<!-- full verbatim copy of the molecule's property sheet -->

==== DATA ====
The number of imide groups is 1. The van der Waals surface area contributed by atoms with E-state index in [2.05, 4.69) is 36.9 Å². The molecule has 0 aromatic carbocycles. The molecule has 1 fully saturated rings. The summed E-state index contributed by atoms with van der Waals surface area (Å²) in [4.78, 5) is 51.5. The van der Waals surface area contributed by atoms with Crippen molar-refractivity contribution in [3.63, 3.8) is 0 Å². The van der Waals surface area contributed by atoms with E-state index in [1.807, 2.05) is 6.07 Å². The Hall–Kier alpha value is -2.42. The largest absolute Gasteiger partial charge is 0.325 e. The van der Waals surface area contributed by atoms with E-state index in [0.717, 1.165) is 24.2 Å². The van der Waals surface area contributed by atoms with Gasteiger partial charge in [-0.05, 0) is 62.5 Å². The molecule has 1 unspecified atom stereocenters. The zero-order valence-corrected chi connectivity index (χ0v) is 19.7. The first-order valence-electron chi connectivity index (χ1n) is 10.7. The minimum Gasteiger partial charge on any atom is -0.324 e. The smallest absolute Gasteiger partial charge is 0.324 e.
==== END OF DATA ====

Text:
The number of imide groups is 1. The van der Waals surface area contributed by atoms with E-state index in [2.05, 4.69) is 36.9 Å². The molecule has 0 aromatic carbocycles. The molecule has 1 fully saturated rings. The summed E-state index contributed by atoms with van der Waals surface area (Å²) in [4.78, 5) is 51.5. The van der Waals surface area contributed by atoms with Crippen molar-refractivity contribution in [3.63, 3.8) is 0 Å². The van der Waals surface area contributed by atoms with E-state index in [1.807, 2.05) is 6.07 Å². The Hall–Kier alpha value is -2.42. The largest absolute Gasteiger partial charge is 0.325 e. The van der Waals surface area contributed by atoms with E-state index in [0.717, 1.165) is 24.2 Å². The van der Waals surface area contributed by atoms with Gasteiger partial charge in [-0.05, 0) is 62.5 Å². The molecule has 1 unspecified atom stereocenters. The zero-order valence-corrected chi connectivity index (χ0v) is 19.7. The first-order valence-electron chi connectivity index (χ1n) is 10.7. The minimum Gasteiger partial charge on any atom is -0.324 e. The smallest absolute Gasteiger partial charge is 0.324 e.